• Hyytinen, Heidi (Helsingfors universitet, 2010)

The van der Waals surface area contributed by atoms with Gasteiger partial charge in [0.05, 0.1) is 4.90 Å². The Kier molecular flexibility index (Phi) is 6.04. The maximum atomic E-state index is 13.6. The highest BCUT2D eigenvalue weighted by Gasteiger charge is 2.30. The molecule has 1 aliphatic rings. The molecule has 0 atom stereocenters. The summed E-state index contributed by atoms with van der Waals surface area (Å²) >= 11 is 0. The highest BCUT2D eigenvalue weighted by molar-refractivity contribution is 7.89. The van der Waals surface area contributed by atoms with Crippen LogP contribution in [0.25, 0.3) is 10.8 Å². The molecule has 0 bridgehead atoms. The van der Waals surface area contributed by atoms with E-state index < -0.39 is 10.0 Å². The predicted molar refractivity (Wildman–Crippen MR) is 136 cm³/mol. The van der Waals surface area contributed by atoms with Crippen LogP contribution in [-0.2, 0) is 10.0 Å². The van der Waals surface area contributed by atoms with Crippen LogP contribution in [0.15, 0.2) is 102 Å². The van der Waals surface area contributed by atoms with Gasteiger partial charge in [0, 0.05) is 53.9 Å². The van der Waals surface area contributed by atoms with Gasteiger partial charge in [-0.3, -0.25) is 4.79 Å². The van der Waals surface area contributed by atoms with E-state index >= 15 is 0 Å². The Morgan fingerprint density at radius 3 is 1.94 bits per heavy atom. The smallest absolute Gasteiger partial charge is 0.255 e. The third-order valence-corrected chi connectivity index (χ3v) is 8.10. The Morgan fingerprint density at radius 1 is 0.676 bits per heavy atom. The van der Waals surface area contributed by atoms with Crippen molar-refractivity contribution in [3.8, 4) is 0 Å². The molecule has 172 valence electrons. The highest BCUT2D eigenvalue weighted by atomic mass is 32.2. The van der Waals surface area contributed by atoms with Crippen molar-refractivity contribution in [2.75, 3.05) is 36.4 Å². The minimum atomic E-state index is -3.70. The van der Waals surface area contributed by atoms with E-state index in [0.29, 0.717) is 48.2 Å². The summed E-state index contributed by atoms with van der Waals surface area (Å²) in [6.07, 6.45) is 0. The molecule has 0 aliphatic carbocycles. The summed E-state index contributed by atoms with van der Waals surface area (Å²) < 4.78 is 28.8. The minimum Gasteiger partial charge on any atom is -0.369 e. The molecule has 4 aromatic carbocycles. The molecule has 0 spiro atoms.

The aim of this study is to explore by systematic textual analysis the crucial conceptions of constructive alignment and to reconstruct the concept of constructive alignment and examine the relation between conceptual relationships in John Biggs's texts. In this study, I have also analyzed the presuppositions of the concept of constructive alignment and its possible implications. The research material includes Biggs's (1996b; 2003) article entitled Enhancing Teaching through Constructive Alignment and book entitled Teaching for Quality Learning at University. The primary purpose of the systematic textual analysis is to reconstruct concepts and gain access to a new or more profound understanding of the concepts. The main purpose of the constructive alignment is to design a teaching system that supports and encourages students to adopt a deep approach learning. At the center of the constructive alignment are two concepts: constructivism in learning and alignment in teaching. A tension was detected between these concepts. Biggs assumes that students' learning activities are primed by the teaching. Because of this it is not important what the teacher does. At the same time he emphasizes that teaching interacts with learning. The teacher's task is to support student's appropriate learning activities. On the basis of the analysis, I conclude these conceptions are not mutually exclusive. Interaction between teaching and learning has an effect on student's learning activities. The most essential benefit of the model of constructive alignment is that Biggs brings together and considers teaching at the same level with learning. A weakness of Biggs's model relates to the theoretical basis and positions of the concept of constructive alignment. There are some conflicts between conceptions of epistemology in Biggs's texts. In addition, Biggs writes about constructivism also as conceptions of epistemology, but doesn't consider implications of that position or what follows or doesn't follow from that commitment. On the basis of the analysis, I suggest that constructivism refers in Biggs's texts rather to constructivism in learning than philosophical constructivism. In light of this study, constructive alignment doesn't lead to philosophical constructivism. That's why constructive alignment stays out of idealism. Biggs's way of thinking about teachers possibility to confronting students' misconceptions and evaluate and assess students' constructions support a realist purpose in terms of philosophical stance. Realism does not drift toward general problems of relativism, like lack of criteria for assessing or evaluate these constructions.